Acidic foods and beverages are, in any case, known to cause heartburn in some people. Acidity is measured on the pH scale, with a pH of 7 being neutral, 8 to 14 being basic or alkaline, and anything below 6 to 0 being acidic. The lower the pH number, the more acidic that substance is.

Beer is available in a wide variety of styles. Various types of beer range widely in acidity as well. Most lagers, especially the big commercial brands of pale beers, are slightly acidic and range on a pH scale of 4 to 5. Ales, which include a majority of bulk craft beer, have a wider variety of acidity, ranging from 3 to 6 pH. Sour styles are usually very acidic, going as low as 3.3 in pH.

Any food or drink that is high in acid can cause acid reflux. Chocolate, coffee, citrus fruits, mint, and hot spices are all known to cause bouts of acid reflux in some people. And the fact is that brewers tend to add all of these, either individually or in combinations, to several craft beers.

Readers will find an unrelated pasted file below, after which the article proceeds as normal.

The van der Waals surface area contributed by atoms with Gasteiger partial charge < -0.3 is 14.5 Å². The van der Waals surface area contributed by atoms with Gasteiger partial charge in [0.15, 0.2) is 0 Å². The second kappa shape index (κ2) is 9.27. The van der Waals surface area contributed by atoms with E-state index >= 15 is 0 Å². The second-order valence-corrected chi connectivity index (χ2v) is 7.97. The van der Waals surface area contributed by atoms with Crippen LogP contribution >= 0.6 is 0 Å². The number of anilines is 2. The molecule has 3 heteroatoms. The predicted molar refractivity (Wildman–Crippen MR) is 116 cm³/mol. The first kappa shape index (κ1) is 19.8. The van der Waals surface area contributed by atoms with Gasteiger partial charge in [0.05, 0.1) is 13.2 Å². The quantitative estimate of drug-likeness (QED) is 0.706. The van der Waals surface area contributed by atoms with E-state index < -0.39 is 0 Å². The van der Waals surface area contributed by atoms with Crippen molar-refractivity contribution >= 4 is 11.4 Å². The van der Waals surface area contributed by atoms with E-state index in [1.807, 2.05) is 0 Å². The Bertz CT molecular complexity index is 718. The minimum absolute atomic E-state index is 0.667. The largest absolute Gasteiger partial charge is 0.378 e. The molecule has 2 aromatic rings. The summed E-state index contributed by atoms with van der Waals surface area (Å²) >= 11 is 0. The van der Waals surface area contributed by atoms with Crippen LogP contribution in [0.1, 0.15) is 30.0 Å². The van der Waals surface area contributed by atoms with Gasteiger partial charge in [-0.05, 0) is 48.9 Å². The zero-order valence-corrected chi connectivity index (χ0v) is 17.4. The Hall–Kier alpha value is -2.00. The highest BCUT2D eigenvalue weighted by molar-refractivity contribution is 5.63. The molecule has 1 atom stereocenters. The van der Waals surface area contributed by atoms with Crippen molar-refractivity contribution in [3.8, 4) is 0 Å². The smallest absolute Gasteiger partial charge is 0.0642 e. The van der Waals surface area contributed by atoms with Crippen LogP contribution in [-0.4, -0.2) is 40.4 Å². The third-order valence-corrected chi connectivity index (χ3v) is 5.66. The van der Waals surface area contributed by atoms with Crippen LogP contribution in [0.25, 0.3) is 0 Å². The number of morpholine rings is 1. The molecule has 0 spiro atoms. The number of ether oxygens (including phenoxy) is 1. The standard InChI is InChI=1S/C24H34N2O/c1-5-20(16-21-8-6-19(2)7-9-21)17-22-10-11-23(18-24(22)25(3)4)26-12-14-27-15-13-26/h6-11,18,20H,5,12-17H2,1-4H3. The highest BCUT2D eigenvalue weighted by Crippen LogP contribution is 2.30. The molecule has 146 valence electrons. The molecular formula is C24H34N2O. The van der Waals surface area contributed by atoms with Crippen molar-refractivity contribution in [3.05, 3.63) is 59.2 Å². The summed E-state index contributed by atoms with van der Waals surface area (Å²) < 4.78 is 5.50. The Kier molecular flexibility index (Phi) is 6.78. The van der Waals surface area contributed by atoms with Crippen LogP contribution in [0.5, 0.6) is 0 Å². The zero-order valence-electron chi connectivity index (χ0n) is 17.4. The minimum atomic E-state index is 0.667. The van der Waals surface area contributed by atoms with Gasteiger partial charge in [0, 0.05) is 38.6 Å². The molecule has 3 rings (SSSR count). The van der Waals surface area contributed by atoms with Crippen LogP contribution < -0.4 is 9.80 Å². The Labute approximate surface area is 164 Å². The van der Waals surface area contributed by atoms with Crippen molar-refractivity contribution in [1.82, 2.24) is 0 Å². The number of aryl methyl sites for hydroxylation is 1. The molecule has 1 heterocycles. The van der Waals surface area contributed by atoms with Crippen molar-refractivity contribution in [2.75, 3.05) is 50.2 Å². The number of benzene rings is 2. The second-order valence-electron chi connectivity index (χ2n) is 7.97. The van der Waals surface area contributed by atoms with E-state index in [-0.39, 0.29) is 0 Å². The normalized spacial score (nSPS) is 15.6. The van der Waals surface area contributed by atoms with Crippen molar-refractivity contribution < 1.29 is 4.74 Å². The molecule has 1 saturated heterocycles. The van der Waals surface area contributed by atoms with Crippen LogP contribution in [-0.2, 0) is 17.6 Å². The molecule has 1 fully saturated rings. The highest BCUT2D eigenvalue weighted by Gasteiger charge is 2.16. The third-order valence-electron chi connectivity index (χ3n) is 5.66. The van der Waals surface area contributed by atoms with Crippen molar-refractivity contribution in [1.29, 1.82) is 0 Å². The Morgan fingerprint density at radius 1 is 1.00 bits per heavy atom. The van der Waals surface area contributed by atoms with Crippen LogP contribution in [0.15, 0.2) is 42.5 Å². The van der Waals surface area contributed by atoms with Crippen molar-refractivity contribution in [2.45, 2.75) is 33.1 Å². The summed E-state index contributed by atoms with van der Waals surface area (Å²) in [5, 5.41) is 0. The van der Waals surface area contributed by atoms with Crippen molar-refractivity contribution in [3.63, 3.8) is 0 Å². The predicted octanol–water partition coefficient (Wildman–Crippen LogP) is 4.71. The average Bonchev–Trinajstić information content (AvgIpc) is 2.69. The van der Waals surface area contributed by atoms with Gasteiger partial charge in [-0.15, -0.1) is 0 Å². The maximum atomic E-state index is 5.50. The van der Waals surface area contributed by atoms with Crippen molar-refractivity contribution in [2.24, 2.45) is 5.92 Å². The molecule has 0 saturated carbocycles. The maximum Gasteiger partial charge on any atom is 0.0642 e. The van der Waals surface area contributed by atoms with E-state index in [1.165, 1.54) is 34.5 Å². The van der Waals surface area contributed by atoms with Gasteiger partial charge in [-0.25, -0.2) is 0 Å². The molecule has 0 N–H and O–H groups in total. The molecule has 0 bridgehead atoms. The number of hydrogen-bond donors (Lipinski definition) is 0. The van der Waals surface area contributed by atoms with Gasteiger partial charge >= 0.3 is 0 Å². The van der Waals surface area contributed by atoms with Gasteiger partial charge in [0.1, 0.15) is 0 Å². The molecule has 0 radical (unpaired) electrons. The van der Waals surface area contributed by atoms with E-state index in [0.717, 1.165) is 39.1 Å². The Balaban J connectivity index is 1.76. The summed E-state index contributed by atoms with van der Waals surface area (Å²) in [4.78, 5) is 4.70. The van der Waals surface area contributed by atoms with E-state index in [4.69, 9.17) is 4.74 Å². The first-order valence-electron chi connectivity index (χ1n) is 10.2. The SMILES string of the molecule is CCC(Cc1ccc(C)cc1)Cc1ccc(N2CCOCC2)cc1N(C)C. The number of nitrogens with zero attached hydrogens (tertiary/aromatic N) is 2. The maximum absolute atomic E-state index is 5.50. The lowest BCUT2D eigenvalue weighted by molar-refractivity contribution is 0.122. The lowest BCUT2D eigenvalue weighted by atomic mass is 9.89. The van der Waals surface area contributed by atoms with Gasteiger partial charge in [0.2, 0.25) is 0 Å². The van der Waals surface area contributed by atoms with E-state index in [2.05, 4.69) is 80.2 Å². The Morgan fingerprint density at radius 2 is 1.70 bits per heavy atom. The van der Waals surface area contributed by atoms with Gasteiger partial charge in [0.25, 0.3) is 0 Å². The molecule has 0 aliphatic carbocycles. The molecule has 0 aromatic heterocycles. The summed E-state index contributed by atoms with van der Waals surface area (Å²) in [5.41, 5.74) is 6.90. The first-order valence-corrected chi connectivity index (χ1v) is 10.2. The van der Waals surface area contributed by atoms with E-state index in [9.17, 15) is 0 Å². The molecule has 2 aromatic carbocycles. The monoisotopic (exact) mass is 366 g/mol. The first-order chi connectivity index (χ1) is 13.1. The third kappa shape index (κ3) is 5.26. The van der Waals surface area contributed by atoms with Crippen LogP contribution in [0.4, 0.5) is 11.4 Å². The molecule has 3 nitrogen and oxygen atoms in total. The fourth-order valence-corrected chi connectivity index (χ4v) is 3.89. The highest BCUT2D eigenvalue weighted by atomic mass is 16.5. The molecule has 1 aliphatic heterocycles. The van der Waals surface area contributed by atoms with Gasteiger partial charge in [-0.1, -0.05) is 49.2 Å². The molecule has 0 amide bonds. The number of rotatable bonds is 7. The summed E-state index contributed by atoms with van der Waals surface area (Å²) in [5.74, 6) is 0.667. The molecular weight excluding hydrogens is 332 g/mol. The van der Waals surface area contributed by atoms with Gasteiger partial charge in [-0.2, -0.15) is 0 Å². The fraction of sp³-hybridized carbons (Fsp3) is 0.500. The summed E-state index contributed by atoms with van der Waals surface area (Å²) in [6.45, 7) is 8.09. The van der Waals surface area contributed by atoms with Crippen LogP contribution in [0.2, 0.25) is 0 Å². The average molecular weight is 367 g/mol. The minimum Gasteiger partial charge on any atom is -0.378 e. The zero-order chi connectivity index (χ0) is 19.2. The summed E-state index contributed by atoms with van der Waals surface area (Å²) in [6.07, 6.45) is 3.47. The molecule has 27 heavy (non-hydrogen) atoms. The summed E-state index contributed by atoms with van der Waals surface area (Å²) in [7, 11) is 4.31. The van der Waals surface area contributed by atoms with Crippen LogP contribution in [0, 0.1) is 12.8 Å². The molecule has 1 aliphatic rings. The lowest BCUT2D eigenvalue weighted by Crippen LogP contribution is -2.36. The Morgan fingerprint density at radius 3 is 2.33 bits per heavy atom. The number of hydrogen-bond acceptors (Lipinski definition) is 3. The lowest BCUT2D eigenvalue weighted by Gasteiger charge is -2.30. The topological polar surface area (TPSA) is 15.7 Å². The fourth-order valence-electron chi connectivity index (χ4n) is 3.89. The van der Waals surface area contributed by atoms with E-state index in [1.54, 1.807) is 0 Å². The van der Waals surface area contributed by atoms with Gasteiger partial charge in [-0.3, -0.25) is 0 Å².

Apart from this, spicy and greasy foods are also known causes of heartburn. So even if the beer you are drinking does not cause acid reflux, if you have it with a side of habanero chicken wings, the likelihood of heartburn doubles.

What Does The Science Say?

Though it is widely believed that alcoholic beverages like beer cause acid reflux, research though has found mixed results on the role of dietary influence on heartburn and GERD. A paper published in August 2019 in the Journal of Thoracic Disease found that several studies have found an association between alcohol consumption and acid reflux.(15) However, some studies have not found any relation. Conflicting findings have been found regarding carbonated drinks and acidic beverages. Nevertheless, dietary restrictions continue to be a part of GERD treatment.